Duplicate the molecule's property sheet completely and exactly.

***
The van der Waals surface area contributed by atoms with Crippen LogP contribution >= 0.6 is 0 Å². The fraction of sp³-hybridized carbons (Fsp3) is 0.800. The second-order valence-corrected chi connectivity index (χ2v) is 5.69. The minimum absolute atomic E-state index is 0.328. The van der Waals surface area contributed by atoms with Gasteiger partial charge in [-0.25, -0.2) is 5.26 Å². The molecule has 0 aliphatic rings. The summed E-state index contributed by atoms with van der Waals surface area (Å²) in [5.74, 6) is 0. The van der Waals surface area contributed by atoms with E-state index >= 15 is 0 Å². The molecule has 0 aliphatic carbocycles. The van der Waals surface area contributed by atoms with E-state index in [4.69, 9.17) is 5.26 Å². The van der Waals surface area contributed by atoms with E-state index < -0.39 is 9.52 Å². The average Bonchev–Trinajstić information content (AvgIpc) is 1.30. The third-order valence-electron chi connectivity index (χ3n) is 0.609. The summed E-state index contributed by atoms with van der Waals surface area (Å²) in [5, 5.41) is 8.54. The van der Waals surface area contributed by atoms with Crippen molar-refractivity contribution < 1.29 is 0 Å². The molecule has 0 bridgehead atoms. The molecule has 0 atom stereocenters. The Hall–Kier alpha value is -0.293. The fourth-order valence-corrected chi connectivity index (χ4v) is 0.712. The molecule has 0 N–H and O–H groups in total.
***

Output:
The van der Waals surface area contributed by atoms with Crippen LogP contribution >= 0.6 is 0 Å². The fraction of sp³-hybridized carbons (Fsp3) is 0.800. The second-order valence-corrected chi connectivity index (χ2v) is 5.69. The minimum absolute atomic E-state index is 0.328. The van der Waals surface area contributed by atoms with Gasteiger partial charge in [-0.25, -0.2) is 5.26 Å². The molecule has 0 aliphatic rings. The summed E-state index contributed by atoms with van der Waals surface area (Å²) in [5.74, 6) is 0. The van der Waals surface area contributed by atoms with E-state index >= 15 is 0 Å². The molecule has 0 aliphatic carbocycles. The van der Waals surface area contributed by atoms with E-state index in [4.69, 9.17) is 5.26 Å². The van der Waals surface area contributed by atoms with E-state index < -0.39 is 9.52 Å². The average Bonchev–Trinajstić information content (AvgIpc) is 1.30. The third-order valence-electron chi connectivity index (χ3n) is 0.609. The summed E-state index contributed by atoms with van der Waals surface area (Å²) in [5, 5.41) is 8.54. The van der Waals surface area contributed by atoms with Crippen molar-refractivity contribution < 1.29 is 0 Å². The molecule has 0 bridgehead atoms. The molecule has 0 atom stereocenters. The Hall–Kier alpha value is -0.293. The fourth-order valence-corrected chi connectivity index (χ4v) is 0.712. The molecule has 0 N–H and O–H groups in total.